More than 4.4 million Americans applied for unemployment benefits last week, the U.S. Department of Labor reported Thursday, bringing the total to 26 million since the coronavirus closed much of the economy.
That equates to about 16 percent of the civilian workforce in the U.S. losing a job in the last five weeks. The weekly totals for the first month of the collapse were: 3.3 million, 6.9 million, 6.6 million and 5.2 million — each number five to 10 times as big as the previous one-week record from 1982.
Florida recorded a record 505,137 new applications for unemployment benefits, more than 320,000 more than the previous week. Florida’s one-week total accounted for more than 11 percent of new claims from around the country. Only six other states recorded an increase in claims, though none were close to as large as Florida’s. Connecticut had the second largest jump at 68,707.
Tallahassee’s response to the crisis has been hobbled by a notoriously flawed unemployment claims website that continues to thwart laid-off workers seeking jobless benefits.
Amber Hicks of St. Petersburg applied for unemployment after being put on an unpaid furlough from her project manager job at a company that opens bars and restaurants at airports. Her boss, who lives in Maryland, applied the same day and has already received two weeks’ worth of state and federal benefits.
Hicks, 31, hasn’t received anything. And every time she tries to log on to claim specific weeks of benefits, she runs into a dilemma. The first page tells her that requirements dictating that recipients must apply for a minimum number of jobs have been waived during the crisis. But a few pages on, the website demands information about how many jobs she’s applied for. She doesn’t want to lie, but when she puts in the truth, the site tells her she does not qualify for benefits.
The website also is slow, taking minutes to process information she enters, no matter whether she uses her phone, iPad or laptop. Her attempts to reach anyone at the state Department of Economic Opportunity by telephone have been fruitless.
“There’s no way to speak to anybody just to get your questions answered, much less complain,” Hicks said.
“It’s insane,” she said. “There’s people that need money now. There’s people that, day by day, hour by hour, are affected. People with children. People with elderly parents that they have to take care of. Every single day is literally hurting them.”
Hicks is far from alone in her frustration.
The state has received more than 1.7 million claims for unemployment. But on Wednesday the state said just 108,000 people who have filed since March 15 have received any money. The 6 percent rate of fulfilling claims was double what it had been just a few days earlier.
The state offers a maximum unemployment benefit of $275 a week for up to 12 weeks, with more weeks added if the state’s unemployment rate rises above 5 percent. In addition, Congress has approved federal unemployment benefits of $600 a week to jobless Americans that include, for the first time, self-employed workers, independent contractors and other gig economy workers. But people have to use the state’s system to apply for the federal benefits.
An Associated Press analysis of U.S. Department of Labor data found that nearly 7 of every 8 Floridians who managed to file claims during the three weeks from mid-March until early April were waiting to have them processed — the worst rate in the country.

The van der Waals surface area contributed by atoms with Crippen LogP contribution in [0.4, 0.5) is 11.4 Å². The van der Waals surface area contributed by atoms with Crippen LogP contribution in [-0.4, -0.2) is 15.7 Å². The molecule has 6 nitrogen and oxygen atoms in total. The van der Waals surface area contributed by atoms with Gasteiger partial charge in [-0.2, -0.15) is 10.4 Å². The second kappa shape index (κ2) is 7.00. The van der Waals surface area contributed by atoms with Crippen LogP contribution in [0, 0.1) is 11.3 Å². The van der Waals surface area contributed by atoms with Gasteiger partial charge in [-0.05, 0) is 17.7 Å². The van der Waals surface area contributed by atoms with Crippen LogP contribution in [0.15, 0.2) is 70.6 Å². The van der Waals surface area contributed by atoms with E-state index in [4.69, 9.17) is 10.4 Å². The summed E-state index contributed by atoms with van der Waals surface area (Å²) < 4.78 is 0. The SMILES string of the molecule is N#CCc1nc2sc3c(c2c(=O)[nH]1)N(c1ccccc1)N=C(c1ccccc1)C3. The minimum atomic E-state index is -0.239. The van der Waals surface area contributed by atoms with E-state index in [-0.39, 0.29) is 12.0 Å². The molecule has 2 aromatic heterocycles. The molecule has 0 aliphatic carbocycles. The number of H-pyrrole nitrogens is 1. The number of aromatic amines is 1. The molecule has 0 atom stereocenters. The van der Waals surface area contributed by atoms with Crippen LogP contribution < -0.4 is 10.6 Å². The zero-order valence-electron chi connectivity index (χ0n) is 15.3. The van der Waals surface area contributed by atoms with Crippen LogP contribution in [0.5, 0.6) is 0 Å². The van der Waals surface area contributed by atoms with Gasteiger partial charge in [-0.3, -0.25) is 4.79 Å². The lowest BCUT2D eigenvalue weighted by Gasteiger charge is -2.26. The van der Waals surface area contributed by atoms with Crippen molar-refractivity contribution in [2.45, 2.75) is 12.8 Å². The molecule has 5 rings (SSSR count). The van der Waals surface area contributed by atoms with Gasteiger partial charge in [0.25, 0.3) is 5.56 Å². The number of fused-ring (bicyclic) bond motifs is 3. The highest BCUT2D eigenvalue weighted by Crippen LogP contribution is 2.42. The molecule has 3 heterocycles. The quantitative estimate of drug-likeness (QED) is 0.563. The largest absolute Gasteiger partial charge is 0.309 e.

Nationwide, losses in employment or wages spread in April, hitting lower-income workers the hardest, according to a survey of more than 4,900 U.S. adults released Tuesday by the Pew Research Center.
About 43 percent said the pandemic has caused them or someone in their household to lose a job or take a pay cut. Among lower-income adults, 52 percent reported a loss in employment or wages. And only 23 percent of lower-income respondents said that they had enough savings to cover three months’ of expenses if they lost their income.
In Florida, layoff notices filed with the state — some dated in late March but only becoming public this week — continue to outline the extent of the job losses.
One of the largest cutbacks was 1,464 jobs eliminated on March 20 by Ringling Bros. parent company Feld Entertainment, which is based in Manatee County and operates Disney On Ice, Marvel Universe Live, Jurassic World Live Tour, Monster Jam and Sesame Street Live. Among those laid off were more than 400 ice skaters and nearly 100 other performers.
“The speed and breadth of the pandemic’s spread, the resultant widespread government-mandated closures of public gatherings (banning our shows), and the related travel restrictions in response thereto were unforeseeable,” Feld vice president of human resources Kirk McCoy wrote in a notice to the state.
Around the Tampa Bay area, companies have laid off or furloughed:
• 243 employees from Asbury Automotive Group, one of the largest auto retailers in the country. The company, based in Duluth, Ga., has Honda, Hyundai, Infiniti, Kia, Mercedez Benz, Nissan, Toyota and Chrysler Jeep Dodge dealerships in Tampa and Palm Harbor. Those affected included mechanics, as well as sales, shop and office staff.
• 122 employees at three businesses in Tampa’s Hyde Park Village: 104 at Bartaco, 10 at the Paper Source and eight at Suitsupply.
• 70 from the St. Petersburg offices of Beasley Media Group, which owns or operates 63 radio stations.
• 26 workers in golf operations, maintenance or food and beverage service at the TPC Tampa Bay golf course in Lutz.
• 39 employees from vision and eye care retailer VSPOne in Clearwater.
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